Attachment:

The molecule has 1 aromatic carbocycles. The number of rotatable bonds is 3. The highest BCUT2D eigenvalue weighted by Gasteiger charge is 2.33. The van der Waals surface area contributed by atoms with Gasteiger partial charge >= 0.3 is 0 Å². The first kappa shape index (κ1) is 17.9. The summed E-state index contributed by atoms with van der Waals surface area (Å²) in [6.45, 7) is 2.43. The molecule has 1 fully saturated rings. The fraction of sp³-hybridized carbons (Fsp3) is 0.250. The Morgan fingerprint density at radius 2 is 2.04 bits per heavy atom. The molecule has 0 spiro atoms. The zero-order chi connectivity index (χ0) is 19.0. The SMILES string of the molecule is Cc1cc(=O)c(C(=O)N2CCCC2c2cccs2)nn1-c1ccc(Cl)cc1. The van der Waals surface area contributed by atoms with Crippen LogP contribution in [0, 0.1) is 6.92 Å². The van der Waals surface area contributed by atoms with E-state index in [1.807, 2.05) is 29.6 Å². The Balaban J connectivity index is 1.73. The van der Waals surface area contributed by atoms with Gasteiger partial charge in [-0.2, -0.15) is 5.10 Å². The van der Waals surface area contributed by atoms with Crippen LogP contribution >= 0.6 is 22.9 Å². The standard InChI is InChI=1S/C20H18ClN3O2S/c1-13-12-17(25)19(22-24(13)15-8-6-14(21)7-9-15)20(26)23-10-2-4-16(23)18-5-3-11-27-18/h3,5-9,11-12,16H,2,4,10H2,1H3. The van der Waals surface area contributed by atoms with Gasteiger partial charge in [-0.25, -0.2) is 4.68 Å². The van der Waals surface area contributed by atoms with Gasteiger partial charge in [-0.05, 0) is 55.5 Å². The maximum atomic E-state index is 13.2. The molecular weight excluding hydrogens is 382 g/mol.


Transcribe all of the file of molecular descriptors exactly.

The molecule has 1 aromatic carbocycles. The number of rotatable bonds is 3. The highest BCUT2D eigenvalue weighted by Gasteiger charge is 2.33. The van der Waals surface area contributed by atoms with Gasteiger partial charge >= 0.3 is 0 Å². The first kappa shape index (κ1) is 17.9. The summed E-state index contributed by atoms with van der Waals surface area (Å²) in [6.45, 7) is 2.43. The molecule has 1 fully saturated rings. The fraction of sp³-hybridized carbons (Fsp3) is 0.250. The Morgan fingerprint density at radius 2 is 2.04 bits per heavy atom. The molecule has 0 spiro atoms. The zero-order chi connectivity index (χ0) is 19.0. The SMILES string of the molecule is Cc1cc(=O)c(C(=O)N2CCCC2c2cccs2)nn1-c1ccc(Cl)cc1. The van der Waals surface area contributed by atoms with Crippen LogP contribution in [0, 0.1) is 6.92 Å². The van der Waals surface area contributed by atoms with E-state index in [1.807, 2.05) is 29.6 Å². The Balaban J connectivity index is 1.73. The van der Waals surface area contributed by atoms with Gasteiger partial charge in [-0.2, -0.15) is 5.10 Å². The van der Waals surface area contributed by atoms with Crippen LogP contribution >= 0.6 is 22.9 Å². The standard InChI is InChI=1S/C20H18ClN3O2S/c1-13-12-17(25)19(22-24(13)15-8-6-14(21)7-9-15)20(26)23-10-2-4-16(23)18-5-3-11-27-18/h3,5-9,11-12,16H,2,4,10H2,1H3. The van der Waals surface area contributed by atoms with Gasteiger partial charge in [-0.25, -0.2) is 4.68 Å². The van der Waals surface area contributed by atoms with Gasteiger partial charge in [-0.05, 0) is 55.5 Å². The maximum atomic E-state index is 13.2. The molecular weight excluding hydrogens is 382 g/mol.